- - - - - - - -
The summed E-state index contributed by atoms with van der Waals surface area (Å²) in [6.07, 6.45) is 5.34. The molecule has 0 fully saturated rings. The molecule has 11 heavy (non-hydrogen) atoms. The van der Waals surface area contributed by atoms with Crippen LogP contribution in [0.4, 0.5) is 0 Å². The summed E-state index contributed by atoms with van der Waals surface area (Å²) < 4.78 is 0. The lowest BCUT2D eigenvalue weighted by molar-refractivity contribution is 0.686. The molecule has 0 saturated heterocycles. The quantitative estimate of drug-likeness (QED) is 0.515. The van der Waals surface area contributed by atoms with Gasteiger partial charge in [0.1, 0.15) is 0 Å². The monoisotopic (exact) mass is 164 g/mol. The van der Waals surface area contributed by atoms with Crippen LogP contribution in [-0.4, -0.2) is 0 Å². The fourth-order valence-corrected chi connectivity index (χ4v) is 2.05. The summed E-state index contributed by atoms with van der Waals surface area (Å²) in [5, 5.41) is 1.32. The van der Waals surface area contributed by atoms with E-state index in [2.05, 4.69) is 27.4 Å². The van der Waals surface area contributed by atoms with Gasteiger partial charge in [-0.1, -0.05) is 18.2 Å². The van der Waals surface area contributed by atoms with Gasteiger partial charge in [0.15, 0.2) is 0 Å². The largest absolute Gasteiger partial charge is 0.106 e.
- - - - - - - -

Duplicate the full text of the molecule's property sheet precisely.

The summed E-state index contributed by atoms with van der Waals surface area (Å²) in [6.07, 6.45) is 5.34. The molecule has 0 fully saturated rings. The molecule has 11 heavy (non-hydrogen) atoms. The van der Waals surface area contributed by atoms with Crippen LogP contribution in [0.4, 0.5) is 0 Å². The summed E-state index contributed by atoms with van der Waals surface area (Å²) < 4.78 is 0. The lowest BCUT2D eigenvalue weighted by molar-refractivity contribution is 0.686. The molecule has 0 saturated heterocycles. The quantitative estimate of drug-likeness (QED) is 0.515. The van der Waals surface area contributed by atoms with Gasteiger partial charge in [0.1, 0.15) is 0 Å². The monoisotopic (exact) mass is 164 g/mol. The van der Waals surface area contributed by atoms with Crippen LogP contribution in [-0.4, -0.2) is 0 Å². The fourth-order valence-corrected chi connectivity index (χ4v) is 2.05. The summed E-state index contributed by atoms with van der Waals surface area (Å²) in [5, 5.41) is 1.32. The van der Waals surface area contributed by atoms with E-state index in [2.05, 4.69) is 27.4 Å². The van der Waals surface area contributed by atoms with Gasteiger partial charge in [-0.1, -0.05) is 18.2 Å². The van der Waals surface area contributed by atoms with Gasteiger partial charge in [0.15, 0.2) is 0 Å². The largest absolute Gasteiger partial charge is 0.106 e.